Entice:Eagle Elite Book 3

By: Rachel Van Dyken



And I was alone with my husband.

Never had I imagined I’d be so attracted.

Let that be a reminder to any woman out there — math can fail you, logic will lead you in the opposite direction. Numbers? Not always solid. But your heart? That’s the biggest failure of all, because just when you’ve told yourself it’s safely in your keeping, it gets freaking stolen by a guy with green eyes and dark hair.

The sound of the door clicking shut almost had me bolting for the window. And then every ounce of air was sucked out of the suite. Chase turned. His eyes met mine, demanding, craving, lusting. I clenched my fists, letting my nails bite into my flesh.

My heartbeat pounded hard against my neck, making me dizzy. And it had only been a few hours.

Hell.





Chapter Eight



Chase



I’d just redefined the meaning of coming on too strong. Hell, that woman made me want to react. Every single word that came out of her mouth caused a gut instinct reaction. I hadn’t planned on kissing her; it had just happened. I wasn’t aware that I no longer controlled my body or my thoughts where she was concerned. But I wasn’t going to apologize. It had been a damn good kiss. She’d tasted warm, like a hot dessert that just came out of the oven. And I was a sucker for chocolate cake.

That mouth of hers was perfection. Clearly my mind had done me a favor by allowing me to forget just how soft her lips were. A man should never forget the way a woman tastes — and somehow I’d done it.

Never again.

I had planned on our kiss to feel frigid, cold, lifeless. Instead my body had responded with such heat that the entire drive to the hotel I’d gripped the steering wheel hard enough to pry it from the dash.

Thank God, she’d been kissed into silence, especially if that was how I reacted when she challenged me.

The only reason I even upgraded the room was to give us more space — being too close to her made me feel like a caged animal just waiting for the zookeeper to unlock the cage. I ran my hands through my hair in frustration and dropped our bags onto the ground.

“I, uh, I’m going to go get some ice.” Small talk of epic proportions.

“Fine.” Mil shrugged and grabbed the TV remote.

My eyes narrowed as she lay down on the bed, her entire demeanor screamed calm; whereas, I was contemplating how many ways I could dump ice in my pants without looking like I’d just had an accident.

“Whatever,” I grumbled under my breath, grabbing the bucket and making my way down the hall. Call me paranoid, but even though we were staying at the Waldorf Astoria, I wasn’t taking any chances. I kept my gun tucked into my pants and muttered curses under my breath the entire length of the hall toward the ice machine. I needed time to cool off, time to think, time to form a game plan.

Did we have to have sex? And what guy actually asked that on his wedding night? But that mouth, her mouth, I groaned as my mind tortured me with the memories of what she’d tasted like, what her mouth had felt like pressed against mine. How was it possible to be so intrigued by someone else when I knew that no one would ever captivate me the way Trace had? My body clearly didn’t have trouble with it. That much I was painfully aware of.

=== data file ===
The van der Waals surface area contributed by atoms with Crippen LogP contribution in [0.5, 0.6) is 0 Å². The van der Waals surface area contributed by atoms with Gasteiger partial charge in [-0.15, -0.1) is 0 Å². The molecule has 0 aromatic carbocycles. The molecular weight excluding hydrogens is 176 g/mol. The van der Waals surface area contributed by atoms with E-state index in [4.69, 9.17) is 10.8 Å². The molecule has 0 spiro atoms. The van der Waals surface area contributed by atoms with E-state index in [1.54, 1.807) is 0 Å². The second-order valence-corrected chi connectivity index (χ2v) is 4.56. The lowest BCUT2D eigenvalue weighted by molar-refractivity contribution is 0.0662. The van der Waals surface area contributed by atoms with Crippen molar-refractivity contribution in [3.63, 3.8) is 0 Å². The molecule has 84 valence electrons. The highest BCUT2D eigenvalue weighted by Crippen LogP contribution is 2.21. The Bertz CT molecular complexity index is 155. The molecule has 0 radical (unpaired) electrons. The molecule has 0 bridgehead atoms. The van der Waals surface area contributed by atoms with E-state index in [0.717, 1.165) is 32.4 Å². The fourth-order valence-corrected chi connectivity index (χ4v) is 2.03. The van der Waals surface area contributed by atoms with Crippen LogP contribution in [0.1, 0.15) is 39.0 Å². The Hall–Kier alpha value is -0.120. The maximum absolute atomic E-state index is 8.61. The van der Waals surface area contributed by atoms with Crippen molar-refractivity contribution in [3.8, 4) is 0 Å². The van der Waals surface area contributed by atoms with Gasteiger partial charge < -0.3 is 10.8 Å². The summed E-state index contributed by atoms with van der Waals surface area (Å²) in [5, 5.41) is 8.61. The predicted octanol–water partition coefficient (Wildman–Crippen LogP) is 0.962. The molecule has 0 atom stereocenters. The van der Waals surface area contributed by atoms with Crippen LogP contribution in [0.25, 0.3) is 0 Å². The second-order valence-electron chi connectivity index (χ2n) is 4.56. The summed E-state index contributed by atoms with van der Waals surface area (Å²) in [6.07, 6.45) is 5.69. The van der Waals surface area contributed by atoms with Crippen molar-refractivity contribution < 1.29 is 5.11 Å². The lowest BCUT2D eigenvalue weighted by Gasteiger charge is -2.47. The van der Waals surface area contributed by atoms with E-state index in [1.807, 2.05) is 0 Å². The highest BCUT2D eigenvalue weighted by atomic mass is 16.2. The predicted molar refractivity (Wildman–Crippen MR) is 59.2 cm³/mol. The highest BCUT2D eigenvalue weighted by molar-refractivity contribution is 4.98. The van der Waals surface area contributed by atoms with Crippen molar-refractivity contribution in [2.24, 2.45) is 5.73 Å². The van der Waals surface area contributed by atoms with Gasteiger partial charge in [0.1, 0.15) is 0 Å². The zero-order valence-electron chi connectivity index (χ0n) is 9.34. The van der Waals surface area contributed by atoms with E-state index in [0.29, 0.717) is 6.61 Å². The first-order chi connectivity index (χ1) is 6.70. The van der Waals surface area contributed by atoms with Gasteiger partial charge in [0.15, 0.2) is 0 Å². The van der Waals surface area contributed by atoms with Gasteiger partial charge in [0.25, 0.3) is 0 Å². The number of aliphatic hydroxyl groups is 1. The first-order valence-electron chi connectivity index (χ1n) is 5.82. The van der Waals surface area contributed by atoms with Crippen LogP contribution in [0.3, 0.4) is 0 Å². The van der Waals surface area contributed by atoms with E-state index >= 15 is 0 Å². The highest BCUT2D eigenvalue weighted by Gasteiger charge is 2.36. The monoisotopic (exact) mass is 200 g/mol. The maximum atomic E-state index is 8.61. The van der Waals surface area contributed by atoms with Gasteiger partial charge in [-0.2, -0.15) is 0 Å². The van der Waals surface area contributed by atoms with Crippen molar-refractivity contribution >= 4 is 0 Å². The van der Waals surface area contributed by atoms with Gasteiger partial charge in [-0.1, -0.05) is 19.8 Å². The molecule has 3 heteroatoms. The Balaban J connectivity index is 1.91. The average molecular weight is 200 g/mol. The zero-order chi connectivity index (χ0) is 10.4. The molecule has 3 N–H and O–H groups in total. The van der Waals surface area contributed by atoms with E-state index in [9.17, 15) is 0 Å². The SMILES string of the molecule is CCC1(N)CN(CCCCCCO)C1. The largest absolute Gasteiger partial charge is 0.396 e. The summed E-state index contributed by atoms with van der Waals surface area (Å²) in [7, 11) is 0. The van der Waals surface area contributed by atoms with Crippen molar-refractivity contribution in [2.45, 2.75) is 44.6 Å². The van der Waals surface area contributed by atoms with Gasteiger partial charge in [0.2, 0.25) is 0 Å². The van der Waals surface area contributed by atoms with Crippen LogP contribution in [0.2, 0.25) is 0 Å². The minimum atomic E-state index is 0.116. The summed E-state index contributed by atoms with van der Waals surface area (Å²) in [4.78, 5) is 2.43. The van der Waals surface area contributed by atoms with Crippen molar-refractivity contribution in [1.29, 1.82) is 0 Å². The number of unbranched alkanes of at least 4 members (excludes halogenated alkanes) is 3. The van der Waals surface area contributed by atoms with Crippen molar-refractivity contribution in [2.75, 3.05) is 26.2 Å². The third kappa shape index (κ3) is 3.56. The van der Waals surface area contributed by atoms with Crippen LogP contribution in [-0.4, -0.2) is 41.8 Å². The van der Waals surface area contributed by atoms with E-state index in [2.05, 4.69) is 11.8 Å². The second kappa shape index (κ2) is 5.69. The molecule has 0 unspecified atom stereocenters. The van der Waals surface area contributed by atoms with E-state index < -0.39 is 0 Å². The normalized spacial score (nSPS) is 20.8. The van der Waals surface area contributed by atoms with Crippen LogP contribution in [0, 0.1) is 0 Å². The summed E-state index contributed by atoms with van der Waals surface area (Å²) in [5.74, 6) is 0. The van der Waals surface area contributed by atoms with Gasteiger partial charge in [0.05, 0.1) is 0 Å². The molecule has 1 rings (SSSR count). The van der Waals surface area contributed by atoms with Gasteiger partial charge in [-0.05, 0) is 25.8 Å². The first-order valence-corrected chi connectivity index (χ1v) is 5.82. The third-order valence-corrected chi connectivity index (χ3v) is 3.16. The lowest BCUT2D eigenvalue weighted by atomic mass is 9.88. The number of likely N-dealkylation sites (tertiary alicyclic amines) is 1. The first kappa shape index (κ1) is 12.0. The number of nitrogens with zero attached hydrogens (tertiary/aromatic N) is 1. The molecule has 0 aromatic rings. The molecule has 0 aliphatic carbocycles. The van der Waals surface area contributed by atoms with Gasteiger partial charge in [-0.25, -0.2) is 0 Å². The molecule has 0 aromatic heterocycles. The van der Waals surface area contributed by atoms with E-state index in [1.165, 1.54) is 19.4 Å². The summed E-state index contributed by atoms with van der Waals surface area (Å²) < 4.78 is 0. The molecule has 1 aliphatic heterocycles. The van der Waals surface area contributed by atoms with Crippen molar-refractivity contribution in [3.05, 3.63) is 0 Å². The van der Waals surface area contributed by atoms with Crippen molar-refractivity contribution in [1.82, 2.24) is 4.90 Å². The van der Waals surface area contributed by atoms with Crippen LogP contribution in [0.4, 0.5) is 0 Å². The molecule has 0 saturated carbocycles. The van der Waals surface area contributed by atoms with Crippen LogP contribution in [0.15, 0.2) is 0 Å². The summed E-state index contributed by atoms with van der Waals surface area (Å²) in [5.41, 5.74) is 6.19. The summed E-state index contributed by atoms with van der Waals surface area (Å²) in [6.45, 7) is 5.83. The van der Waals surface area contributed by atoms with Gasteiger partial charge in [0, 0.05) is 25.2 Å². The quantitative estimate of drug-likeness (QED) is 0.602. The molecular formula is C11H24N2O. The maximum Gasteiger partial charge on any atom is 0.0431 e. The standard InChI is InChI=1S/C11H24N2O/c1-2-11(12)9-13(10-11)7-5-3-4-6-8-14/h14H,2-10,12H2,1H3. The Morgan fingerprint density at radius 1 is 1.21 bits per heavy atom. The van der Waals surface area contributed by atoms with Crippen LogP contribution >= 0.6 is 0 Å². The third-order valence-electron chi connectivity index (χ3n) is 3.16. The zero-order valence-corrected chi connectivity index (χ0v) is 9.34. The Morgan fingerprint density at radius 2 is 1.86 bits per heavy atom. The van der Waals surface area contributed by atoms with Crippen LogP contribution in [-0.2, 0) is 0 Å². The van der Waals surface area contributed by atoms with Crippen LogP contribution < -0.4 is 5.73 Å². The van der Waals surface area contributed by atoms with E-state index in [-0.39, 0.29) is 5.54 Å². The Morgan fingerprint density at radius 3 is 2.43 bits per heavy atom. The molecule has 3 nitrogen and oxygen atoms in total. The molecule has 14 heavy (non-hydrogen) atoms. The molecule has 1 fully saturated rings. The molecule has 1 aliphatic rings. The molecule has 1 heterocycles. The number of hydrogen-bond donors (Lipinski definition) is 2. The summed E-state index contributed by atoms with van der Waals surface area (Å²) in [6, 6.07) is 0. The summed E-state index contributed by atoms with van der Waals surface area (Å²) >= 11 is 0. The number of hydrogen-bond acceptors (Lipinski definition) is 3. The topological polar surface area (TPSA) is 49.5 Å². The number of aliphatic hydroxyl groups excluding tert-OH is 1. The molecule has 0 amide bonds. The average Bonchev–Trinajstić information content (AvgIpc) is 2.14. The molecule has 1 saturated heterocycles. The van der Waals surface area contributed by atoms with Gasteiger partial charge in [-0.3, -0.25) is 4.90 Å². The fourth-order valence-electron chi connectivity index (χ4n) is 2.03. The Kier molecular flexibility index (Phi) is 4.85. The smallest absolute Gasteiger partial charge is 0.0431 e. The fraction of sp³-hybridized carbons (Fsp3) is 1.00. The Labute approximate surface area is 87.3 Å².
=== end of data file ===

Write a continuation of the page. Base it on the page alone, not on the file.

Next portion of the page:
Shit.

I wiped my forehead with the back of my hand. I needed a solid minute or several of them before going back into that room. The last thing Mil needed was for me to go back in there so damn turned on I had trouble walking. May as well wave a flag or something. It was beyond obvious, not to mention irritating.

By the time I reached the ice machine, I wanted to shoot so many holes through it that I was already regretting the fact that I’d brought my gun. Pretty sure destroying hotel property would land me in jail.

Groaning, I leaned my forehead against the machine and took a few deep breaths.

Just as I was about to press the button, the hair on the back of my neck stood on edge. It was quiet, too quiet. The elevator dinged, and then I heard some shuffling, footsteps. The normal hotel guest would be talking, or at least purposefully walking. Quietly, I ducked into the corner and looked down the hall. Two men in suits were quietly walking and talking. Nothing out of the ordinary. But that’s the problem. It’s never the creepers I worry about. But normal people? Men in suits? People who looked like they belong — those are the real threats. They’re the moms and dads taking their kids to school in the sick SUV. The clean cut ones were a pain in my ass. I watched, I waited. They stopped in front of my room.

Shit.

The tall one on the right seemed to be in charge. He motioned for the other to step aside as he pulled out his gun and moved to the front of the door. Wow, a silencer. How predictable. The taller one knocked on the door and said in a low baritone, “Security.”

I rolled my eyes. Security, my ass.

They weren’t my men. They sure as hell weren’t familiar. I reached for my Glock and held it behind me, making my way casually down the hall. As I approached, they both looked up and offered easy smiles, which meant one thing.

They weren’t there for me. They didn’t even know who I was.

They were there for Mil.

I gave them a cocky grin, counting the seconds until I could punch in their shit-eating faces. On the plus side, I could take out all my pent-up frustration on them, poor bastards.

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